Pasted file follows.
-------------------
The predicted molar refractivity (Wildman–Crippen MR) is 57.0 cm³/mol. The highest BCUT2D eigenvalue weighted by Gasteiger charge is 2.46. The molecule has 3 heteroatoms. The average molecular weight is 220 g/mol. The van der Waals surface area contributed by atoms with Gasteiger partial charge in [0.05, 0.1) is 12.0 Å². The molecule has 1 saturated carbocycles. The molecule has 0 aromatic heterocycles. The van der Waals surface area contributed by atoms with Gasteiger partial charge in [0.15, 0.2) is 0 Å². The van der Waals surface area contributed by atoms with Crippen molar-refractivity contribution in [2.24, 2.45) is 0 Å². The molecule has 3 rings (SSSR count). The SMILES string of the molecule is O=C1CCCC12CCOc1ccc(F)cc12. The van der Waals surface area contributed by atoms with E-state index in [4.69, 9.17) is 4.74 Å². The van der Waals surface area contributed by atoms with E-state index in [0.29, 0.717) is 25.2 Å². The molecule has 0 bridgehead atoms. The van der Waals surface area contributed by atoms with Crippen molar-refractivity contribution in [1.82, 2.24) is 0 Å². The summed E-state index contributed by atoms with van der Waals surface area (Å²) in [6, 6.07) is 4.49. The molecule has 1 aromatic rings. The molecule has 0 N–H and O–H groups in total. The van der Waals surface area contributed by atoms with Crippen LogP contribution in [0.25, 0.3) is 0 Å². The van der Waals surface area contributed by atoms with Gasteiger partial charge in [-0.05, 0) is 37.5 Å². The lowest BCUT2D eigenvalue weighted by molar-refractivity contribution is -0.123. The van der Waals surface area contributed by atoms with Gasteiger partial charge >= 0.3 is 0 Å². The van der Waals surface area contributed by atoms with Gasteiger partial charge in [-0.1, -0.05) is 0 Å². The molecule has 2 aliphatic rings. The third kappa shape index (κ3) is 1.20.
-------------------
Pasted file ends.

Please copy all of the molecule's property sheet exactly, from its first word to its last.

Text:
The predicted molar refractivity (Wildman–Crippen MR) is 57.0 cm³/mol. The highest BCUT2D eigenvalue weighted by Gasteiger charge is 2.46. The molecule has 3 heteroatoms. The average molecular weight is 220 g/mol. The van der Waals surface area contributed by atoms with Gasteiger partial charge in [0.05, 0.1) is 12.0 Å². The molecule has 1 saturated carbocycles. The molecule has 0 aromatic heterocycles. The van der Waals surface area contributed by atoms with Gasteiger partial charge in [0.15, 0.2) is 0 Å². The van der Waals surface area contributed by atoms with Crippen molar-refractivity contribution in [2.24, 2.45) is 0 Å². The molecule has 3 rings (SSSR count). The SMILES string of the molecule is O=C1CCCC12CCOc1ccc(F)cc12. The van der Waals surface area contributed by atoms with E-state index in [4.69, 9.17) is 4.74 Å². The van der Waals surface area contributed by atoms with E-state index in [0.29, 0.717) is 25.2 Å². The molecule has 0 bridgehead atoms. The van der Waals surface area contributed by atoms with Crippen molar-refractivity contribution in [1.82, 2.24) is 0 Å². The summed E-state index contributed by atoms with van der Waals surface area (Å²) in [6, 6.07) is 4.49. The molecule has 1 aromatic rings. The molecule has 0 N–H and O–H groups in total. The van der Waals surface area contributed by atoms with Crippen LogP contribution in [0.25, 0.3) is 0 Å². The van der Waals surface area contributed by atoms with Gasteiger partial charge in [-0.05, 0) is 37.5 Å². The lowest BCUT2D eigenvalue weighted by molar-refractivity contribution is -0.123. The van der Waals surface area contributed by atoms with Gasteiger partial charge >= 0.3 is 0 Å². The van der Waals surface area contributed by atoms with Gasteiger partial charge in [-0.1, -0.05) is 0 Å². The molecule has 2 aliphatic rings. The third kappa shape index (κ3) is 1.20.